A mother fights drug addiction with love, no reproach

VietNamNet Bridge – To have one child, and then another, become drug addicts guarantees a life of suffering, a life of living on the edge.

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Peer educator Nguyen Thi Minh Le meets Le Van Ho, an education official at Ward 8’s consulting room. — Photo: Vu Thuy

At 70, Nguyen Thi Minh Le has garnered several lifetimes’ worth of experience in dealing with a hopeless situation.

She had resigned herself to taking care of two adult sons until her last breath. At the same time, however, she never stopped trying.

A resident of District 4 in HCM City, Le said both her sons became drug addicts with the “The little brother following the older one,” she said in tears.

She remembers the village as a centre of drug addicts. Every family had at least one addict.

“This people-killing white powder (heroin) had come to every corner, like a plague,” she said.     

When he was four, her older son dropped out of school, fell into bad company and became a drug addict. The family was broken, but worse was to follow. The second child, three years younger, took after his brother, and became an addict, too. The life of the mother collapsed.

“It is a nightmare when both children are addicted.”

The mother had to develop "three heads and six hands" to be able to survive. She woke up early, went to bed late, travelled to other provinces to purchase agricultural produce to sell in the city, aiming to save small sums of money that she could give to her two sons.

Her reasoning was simple.

"The two are very kind, but I was afraid they would steal from others, so I tried to make money for them.”

Meanwhile, she also took the two addicts to rehabilitation centres, and brought doctors home to treat them.

All this while, Le had hopes that some day her sons would escape from their drug addiction. But these hopes diminished as she borrowed money from relatives, friends and neighbours, sometimes at usurious rates to keep the treatments going. She had to evade creditors by living temporarily in remote commune.

Then, time seemed to stop. There was a period when both sons got married and children were born as the sons did not relapse into drug use again.

Sadly, it did not last, and the relapse happened. The wives left, leaving behind their children, although they were just infants. The two addicts were admitted to drug treatment centres.

On her own, Le took care of three children, 10 months, 20 months and 27 months.

After all the ordeals, a mother’s and grandmother’s love paying off, at least partially.

In 2006, the second son ended his two-year treatment at the Nhi Xuan Clinic, and found work as an electrician. He has remained drug-free since.

The older son remained addicted, so Le had to take him to the city’s mandatory methadone treatment centre for addicts in 2012. This time, it worked.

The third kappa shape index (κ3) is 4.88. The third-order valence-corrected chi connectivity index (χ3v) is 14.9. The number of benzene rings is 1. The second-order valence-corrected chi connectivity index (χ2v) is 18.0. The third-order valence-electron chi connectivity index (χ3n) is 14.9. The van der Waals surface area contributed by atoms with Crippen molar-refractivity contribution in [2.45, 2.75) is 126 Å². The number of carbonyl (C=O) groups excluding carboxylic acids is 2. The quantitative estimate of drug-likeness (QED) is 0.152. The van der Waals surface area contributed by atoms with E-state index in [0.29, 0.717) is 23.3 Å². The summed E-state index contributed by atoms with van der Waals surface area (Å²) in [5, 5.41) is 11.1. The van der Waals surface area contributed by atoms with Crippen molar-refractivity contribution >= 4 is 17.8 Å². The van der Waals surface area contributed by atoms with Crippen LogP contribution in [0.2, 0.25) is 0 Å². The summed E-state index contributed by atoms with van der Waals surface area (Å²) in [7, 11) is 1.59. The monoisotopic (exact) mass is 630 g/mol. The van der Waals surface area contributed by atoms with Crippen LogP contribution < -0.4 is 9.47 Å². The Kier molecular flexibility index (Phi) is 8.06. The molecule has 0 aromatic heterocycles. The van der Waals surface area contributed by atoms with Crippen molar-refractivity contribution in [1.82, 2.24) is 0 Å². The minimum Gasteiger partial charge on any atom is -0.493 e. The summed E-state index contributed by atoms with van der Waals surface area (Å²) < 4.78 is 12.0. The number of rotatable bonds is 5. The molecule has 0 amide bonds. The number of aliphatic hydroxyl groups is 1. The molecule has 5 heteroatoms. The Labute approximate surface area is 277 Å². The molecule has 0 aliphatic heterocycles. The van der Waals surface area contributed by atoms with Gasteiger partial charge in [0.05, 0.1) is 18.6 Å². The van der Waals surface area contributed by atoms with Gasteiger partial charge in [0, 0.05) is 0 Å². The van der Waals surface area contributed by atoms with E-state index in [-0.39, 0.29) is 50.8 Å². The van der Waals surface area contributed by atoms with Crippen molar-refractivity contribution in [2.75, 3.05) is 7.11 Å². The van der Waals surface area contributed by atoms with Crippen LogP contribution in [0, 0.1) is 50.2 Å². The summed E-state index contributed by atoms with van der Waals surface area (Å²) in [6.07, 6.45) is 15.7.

The elder son found work, too.

For more than 10 years, there were several times that she felt like ending it all. “I wanted to die, but it is a mother’s love that forced me to wait until today.”

A few months after the rehabilitation of her eldest son, Le Van Ho, an education official at Ward 8, came to meet Le. He suggested that she works as a peer educator with the voluntary treatment programme for drug addicts.

She agreed. "As a mother of drug addicts, I understand the misery of parents and families having children who get addicted. If you take ten addicts to the treatment centre, eight return to using drugs again.”

 “But, with the information I have, I still want to help everyone avoid the mistakes my two sons made.”

Despite having to deal with drug addicts again, Le is very happy with what she is doing now.

At 70, she is in the consulting room of Ward 8 every day, to support addicts admitting themselves to the treatment centre and helps organise outdoor activities.   

“She assists addicts with a mother’s love. Sometimes, she gives them small amounts of money,” said Ho, the Ward 8 official.

For Le, both two battles to take two sons back from addiction, and to help addicts were harder.

“Those who give up addiction successfully, I am happy. Those who relapse, I take them to other routes. I guide them to be treated with methadone or at compulsory rehabilitation centres,” she said.

One addict, a young woman, asked Le recently to help because her mother, the only relative, was seriously paralysed and couldn’t vouch that her daughter would drink the methadone as required. Le persuaded the doctor at the district’s treatment centre to allow the girl, standing as a guarantee herself.

Many addicts now see Le as a life-saving benefactor.

N.V Trung, a local longtime drug addict, has been assisted with money many times by Le to go to the treatment centre, but has relapsed every time. Le was sad, but gave her love without reproach. As he talked with her, Trung cried a lot, and once again, she guided him to register for using methadone, and bought rice for Trung family.

Ho said the local treatment programme faces many difficulties because there is a high rate of relapse after treatment.

“We, peer educators and drug addicts see the life of Le as an inspiration to continue the fight against addiction,” he said. 

Vu Thuy


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